Suddenly, Drew Loughery began treating Dec. 12 like Dec. 25.
All he needed was a pillow under his jersey, a bushy white beard and a sleigh - complete with reindeer, of course - to zip him from postgame spot to spot on the artificial surface.
After bearing down in the second half to help La Salle throttle Ridley, 35-7, in a PIAA Class AAAA semifinal before an overflow crowd Saturday afternoon at Northeast High's Charlie Martin Memorial Stadium, Loughery was now bearing gifts.
Shortly after the surprisingly easy win - fueled by a 28-0 second half - had been secured, the 6-1, 205-pound senior quarterback could be spotted trotting across the field with a shiny game ball under his arm. Soon, he handed it to offensive coordinator Brett Gordon and gave him a heartfelt hug.
Later, as the Explorers - most kneeling, some standing - met for an enjoyable gather-'round, Loughery, stationed maybe 8 feet directly in front, tossed an object to coach Drew Gordon, Brett's dad.
A Hershey bar.
Drew Gordon, like Brett, was a quarterback in his playing days. But he showed soft hands and cleanly made the catch.
The Catholic League is kinda new to this PIAA stuff - it's only Year No. 2 - but as most followers know by now, Hersheypark Stadium is the site of the state football finals in all four classifications. With State College High as the opposition, La Salle will get its chance to make history Saturday night at 7 o'clock.
Maybe Drew Gordon will bring the candy bar along for good luck? (If he hasn't wolfed it down.)
Loughery said the bar was tossed fieldward by a student spectator, and that he just happened to catch it. He briefly held it aloft as the victorious Explorers grouped in front of the stands to listen to the band perform the school song.
Resisting the snack was difficult.
"I like chocolate a lot," he said. "Just milk chocolate, though. Not dark."
Meanwhile, the week could not have been brighter for Brett Gordon. Thursday, his wife, Tanya, gave birth to Luke Joseph, grandchild No. 3 for Drew, and the first boy. Brett, Drew and Andy Gordon, Luke's deceased great-grandpop, all were quarterbacks at Villanova.
Drew said he didn't know for sure Brett would be able to attend the game until 2 1/2 hours beforehand. He knows what he hopes for Luke, though.
"He has big shoulders and big feet . . . and a strong arm," Drew said, laughing. "Large biceps . . . Great eyes . . . We'll start working with him soon."
Luke already has a quality pigskin. Courtesy of Loughery. Yes, that was the directive as he handed the ball to Brett: "This is for your son."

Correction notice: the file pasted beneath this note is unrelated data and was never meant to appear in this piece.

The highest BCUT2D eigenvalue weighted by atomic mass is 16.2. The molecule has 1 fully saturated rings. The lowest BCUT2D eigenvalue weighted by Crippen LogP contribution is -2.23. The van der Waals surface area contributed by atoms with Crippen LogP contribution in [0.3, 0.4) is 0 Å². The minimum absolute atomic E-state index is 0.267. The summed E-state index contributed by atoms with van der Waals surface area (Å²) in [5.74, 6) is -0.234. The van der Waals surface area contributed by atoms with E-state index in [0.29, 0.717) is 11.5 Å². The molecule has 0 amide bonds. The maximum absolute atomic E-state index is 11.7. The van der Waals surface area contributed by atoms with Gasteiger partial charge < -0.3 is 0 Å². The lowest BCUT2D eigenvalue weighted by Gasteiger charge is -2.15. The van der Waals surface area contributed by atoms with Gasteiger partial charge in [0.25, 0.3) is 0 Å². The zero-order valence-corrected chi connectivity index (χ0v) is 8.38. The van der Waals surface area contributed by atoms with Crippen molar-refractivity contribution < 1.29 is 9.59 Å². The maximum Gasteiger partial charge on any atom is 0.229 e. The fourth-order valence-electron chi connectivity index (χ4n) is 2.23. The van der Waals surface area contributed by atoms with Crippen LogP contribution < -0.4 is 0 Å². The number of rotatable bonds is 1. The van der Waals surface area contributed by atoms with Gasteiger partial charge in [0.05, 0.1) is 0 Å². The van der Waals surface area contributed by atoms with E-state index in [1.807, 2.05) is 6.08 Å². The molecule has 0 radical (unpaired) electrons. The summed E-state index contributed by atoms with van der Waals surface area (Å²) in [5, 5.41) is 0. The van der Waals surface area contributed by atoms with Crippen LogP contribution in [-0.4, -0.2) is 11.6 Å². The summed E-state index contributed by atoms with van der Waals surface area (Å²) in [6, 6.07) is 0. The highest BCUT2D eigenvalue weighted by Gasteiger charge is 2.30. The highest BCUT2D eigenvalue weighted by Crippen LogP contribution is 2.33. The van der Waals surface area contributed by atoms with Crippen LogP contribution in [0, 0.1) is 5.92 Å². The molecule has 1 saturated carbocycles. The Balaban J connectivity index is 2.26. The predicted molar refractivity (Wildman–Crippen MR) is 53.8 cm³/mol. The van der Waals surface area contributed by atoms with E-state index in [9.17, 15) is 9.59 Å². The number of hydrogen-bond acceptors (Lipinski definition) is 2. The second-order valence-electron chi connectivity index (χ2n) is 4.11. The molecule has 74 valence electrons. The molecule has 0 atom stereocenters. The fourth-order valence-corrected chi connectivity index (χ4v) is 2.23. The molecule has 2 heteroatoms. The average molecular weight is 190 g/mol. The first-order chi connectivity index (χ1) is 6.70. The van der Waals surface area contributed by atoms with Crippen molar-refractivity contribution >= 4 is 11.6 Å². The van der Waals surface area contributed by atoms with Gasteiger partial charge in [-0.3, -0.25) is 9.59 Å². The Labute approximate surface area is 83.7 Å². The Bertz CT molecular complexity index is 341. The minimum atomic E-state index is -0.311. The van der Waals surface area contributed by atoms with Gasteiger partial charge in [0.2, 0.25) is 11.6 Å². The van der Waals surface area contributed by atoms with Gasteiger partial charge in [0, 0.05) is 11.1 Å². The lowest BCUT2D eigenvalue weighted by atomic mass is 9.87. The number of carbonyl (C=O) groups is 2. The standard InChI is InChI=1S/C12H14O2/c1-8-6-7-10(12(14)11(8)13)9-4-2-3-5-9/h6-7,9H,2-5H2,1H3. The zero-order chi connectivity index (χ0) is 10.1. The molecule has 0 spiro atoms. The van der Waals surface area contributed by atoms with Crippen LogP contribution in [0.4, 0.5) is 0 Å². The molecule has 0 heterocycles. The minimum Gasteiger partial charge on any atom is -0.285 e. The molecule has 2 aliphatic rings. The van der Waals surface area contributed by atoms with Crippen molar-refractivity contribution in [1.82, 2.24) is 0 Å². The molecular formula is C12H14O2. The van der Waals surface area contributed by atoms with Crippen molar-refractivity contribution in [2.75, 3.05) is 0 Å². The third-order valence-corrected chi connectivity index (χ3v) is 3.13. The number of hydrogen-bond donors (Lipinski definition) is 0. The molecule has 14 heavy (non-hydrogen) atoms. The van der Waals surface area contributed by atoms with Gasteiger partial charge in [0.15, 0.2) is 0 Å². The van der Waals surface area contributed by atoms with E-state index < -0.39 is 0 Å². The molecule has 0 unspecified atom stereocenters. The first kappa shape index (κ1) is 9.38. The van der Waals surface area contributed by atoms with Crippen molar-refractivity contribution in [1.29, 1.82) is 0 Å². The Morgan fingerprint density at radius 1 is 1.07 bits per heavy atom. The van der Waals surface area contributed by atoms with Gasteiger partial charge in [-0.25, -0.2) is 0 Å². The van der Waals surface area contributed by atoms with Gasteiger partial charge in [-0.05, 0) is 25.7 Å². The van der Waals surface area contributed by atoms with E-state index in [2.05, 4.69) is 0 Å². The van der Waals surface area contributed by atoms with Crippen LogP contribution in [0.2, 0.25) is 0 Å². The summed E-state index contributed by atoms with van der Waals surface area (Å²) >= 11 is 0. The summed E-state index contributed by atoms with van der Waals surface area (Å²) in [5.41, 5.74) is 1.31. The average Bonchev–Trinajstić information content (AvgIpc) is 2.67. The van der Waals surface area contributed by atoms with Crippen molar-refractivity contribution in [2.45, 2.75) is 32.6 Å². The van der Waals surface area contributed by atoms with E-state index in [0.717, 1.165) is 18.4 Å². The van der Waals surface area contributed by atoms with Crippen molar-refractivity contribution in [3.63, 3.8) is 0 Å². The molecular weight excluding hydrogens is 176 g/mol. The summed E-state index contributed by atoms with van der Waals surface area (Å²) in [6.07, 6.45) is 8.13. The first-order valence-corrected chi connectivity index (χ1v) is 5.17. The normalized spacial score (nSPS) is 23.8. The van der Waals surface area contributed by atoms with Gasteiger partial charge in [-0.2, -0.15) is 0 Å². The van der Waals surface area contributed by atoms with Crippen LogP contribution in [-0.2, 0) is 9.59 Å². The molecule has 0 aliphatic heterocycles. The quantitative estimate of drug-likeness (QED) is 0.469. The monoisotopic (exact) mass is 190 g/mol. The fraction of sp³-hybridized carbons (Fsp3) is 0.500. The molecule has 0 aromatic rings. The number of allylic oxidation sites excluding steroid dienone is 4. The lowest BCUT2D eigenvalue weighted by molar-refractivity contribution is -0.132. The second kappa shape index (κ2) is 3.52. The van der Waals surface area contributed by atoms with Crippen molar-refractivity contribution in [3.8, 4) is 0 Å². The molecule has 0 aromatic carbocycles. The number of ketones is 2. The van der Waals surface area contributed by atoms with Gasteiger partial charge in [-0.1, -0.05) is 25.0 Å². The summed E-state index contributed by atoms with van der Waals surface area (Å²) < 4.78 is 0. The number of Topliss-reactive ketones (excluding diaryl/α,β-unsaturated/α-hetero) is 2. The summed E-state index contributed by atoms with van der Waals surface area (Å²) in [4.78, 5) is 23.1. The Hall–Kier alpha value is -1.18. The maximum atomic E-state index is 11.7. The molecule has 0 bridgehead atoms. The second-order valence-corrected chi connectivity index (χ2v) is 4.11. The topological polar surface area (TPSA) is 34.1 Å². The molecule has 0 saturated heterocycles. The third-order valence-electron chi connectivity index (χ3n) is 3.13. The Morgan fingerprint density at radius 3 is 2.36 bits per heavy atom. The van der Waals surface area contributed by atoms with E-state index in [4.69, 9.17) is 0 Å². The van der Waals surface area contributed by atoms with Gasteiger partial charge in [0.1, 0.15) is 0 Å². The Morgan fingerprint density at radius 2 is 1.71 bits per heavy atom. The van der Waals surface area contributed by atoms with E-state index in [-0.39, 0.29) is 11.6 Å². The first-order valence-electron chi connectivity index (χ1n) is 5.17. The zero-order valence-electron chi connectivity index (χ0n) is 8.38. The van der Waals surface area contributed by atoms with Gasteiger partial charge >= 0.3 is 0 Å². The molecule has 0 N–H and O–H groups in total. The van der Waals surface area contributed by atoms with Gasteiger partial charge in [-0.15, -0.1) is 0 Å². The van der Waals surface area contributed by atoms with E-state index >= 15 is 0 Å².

Brett was nowhere to be seen as an unimpressive 7-7 first half unfolded. Unless you looked upward toward the booth.
Dad said that, at intermission, he was about to ask Son to switch locales to field level when Brett said he'd be doing so anyway.
"I can't always get a read on [Loughery]," the head coach said. "Brett's good with that. He has a calming effect on him."
Ridley's three-and-out began the third quarter. La Salle then drove 42 yards in nine plays for what turned out to be the decisive touchdown. Loughery scored it on a 1-yard sneak between center Ryan Geiger and right guard Matt DiGiacomo. He also passed 2-for-2 on the drive, finished the second half 5-for-5 en route to 10-for-13, 104-yard final numbers, and scored TD No. 3 on another 1-yard thrust.
Also on the ground, Jamal Abdur-Rahman (21-118) and Tim Wade added two scores and one, respectively.
"Once Brett was down on the sideline, we ran some different plays from the first half," Loughery said. "We ran the ball more than we expected to, but we scored 28 points off his calls, so . . . His dad knows so much about offense, too, but Brett has really been my mentor. He's easy to talk to. I'm really comfortable with him."
In the last few days, Loughery received his first meaningful nibble. A Massachusetts assistant attended a practice, then engaged him in conversation for roughly 20 minutes.
"He said he'll be evaluating me," Loughery reported.
The defense defined opportunistic.
The Explorers recovered five fumbles as Anthony Cognetti (two), Steve Szostak, Pat Resch and Vinny Migliarese did the honors. Cameron Cappo, Mark DiFrangia, Kevin Forster, Joseph Naji and Ryan Saraceni were the forcers. As if that balance in contributions did not impress enough, two other guys, Ryan Otis and Steve Sinnott, were among those who made tackles behind the line.
Cappo, also an offensive starter at tackle, finished the first quarter with a tackle-for-loss and half-sack in addition to his forced fumble.
"We had to set that early tone," Cappo said. "We wanted to stay focused, not let anyone get behind us, fight off the blocks, and play as hard as we could. If we played hard, and to our ability, we knew we'd come out with the W."
Cappo, a 6-foot, 210-pound junior, boasts one lifetime visit to Hershey.
"It was a fun time. Just like next week should be," he said.
Noted Loughery: "I can't say this is total satisfaction, but it's a lot of satisfaction because it's everything we've been working for since last offseason, and then all the way from August up to now. Here we are, just days away from playing for the state title. Pretty surreal."